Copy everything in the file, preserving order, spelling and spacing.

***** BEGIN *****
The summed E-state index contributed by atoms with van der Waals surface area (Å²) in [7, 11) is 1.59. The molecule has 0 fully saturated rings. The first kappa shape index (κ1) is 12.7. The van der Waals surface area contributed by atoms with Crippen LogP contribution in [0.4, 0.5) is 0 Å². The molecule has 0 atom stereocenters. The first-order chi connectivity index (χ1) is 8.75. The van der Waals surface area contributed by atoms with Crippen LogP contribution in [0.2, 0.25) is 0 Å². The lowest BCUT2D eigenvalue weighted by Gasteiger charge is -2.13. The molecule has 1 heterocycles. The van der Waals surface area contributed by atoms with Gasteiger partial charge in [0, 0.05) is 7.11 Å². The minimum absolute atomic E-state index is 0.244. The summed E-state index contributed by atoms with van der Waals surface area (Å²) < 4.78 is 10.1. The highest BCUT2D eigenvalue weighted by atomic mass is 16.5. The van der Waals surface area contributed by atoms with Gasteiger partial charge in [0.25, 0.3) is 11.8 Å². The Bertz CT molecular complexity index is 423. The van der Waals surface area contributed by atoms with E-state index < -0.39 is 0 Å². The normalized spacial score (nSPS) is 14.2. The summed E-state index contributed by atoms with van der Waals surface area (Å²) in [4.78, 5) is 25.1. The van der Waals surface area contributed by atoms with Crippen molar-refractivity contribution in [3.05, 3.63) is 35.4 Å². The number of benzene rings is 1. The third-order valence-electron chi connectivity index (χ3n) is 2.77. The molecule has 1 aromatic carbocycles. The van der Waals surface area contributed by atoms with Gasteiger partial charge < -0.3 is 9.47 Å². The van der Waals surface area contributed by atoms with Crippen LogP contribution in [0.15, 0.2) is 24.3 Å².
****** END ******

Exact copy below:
The summed E-state index contributed by atoms with van der Waals surface area (Å²) in [7, 11) is 1.59. The molecule has 0 fully saturated rings. The first kappa shape index (κ1) is 12.7. The van der Waals surface area contributed by atoms with Crippen LogP contribution in [0.4, 0.5) is 0 Å². The molecule has 0 atom stereocenters. The first-order chi connectivity index (χ1) is 8.75. The van der Waals surface area contributed by atoms with Crippen LogP contribution in [0.2, 0.25) is 0 Å². The lowest BCUT2D eigenvalue weighted by Gasteiger charge is -2.13. The molecule has 1 heterocycles. The van der Waals surface area contributed by atoms with Gasteiger partial charge in [0, 0.05) is 7.11 Å². The minimum absolute atomic E-state index is 0.244. The summed E-state index contributed by atoms with van der Waals surface area (Å²) < 4.78 is 10.1. The highest BCUT2D eigenvalue weighted by atomic mass is 16.5. The van der Waals surface area contributed by atoms with Gasteiger partial charge in [0.25, 0.3) is 11.8 Å². The Bertz CT molecular complexity index is 423. The van der Waals surface area contributed by atoms with E-state index < -0.39 is 0 Å². The normalized spacial score (nSPS) is 14.2. The summed E-state index contributed by atoms with van der Waals surface area (Å²) in [4.78, 5) is 25.1. The van der Waals surface area contributed by atoms with Crippen molar-refractivity contribution in [3.05, 3.63) is 35.4 Å². The number of benzene rings is 1. The third-order valence-electron chi connectivity index (χ3n) is 2.77. The molecule has 1 aromatic carbocycles. The van der Waals surface area contributed by atoms with Gasteiger partial charge < -0.3 is 9.47 Å². The van der Waals surface area contributed by atoms with Crippen LogP contribution in [0.15, 0.2) is 24.3 Å².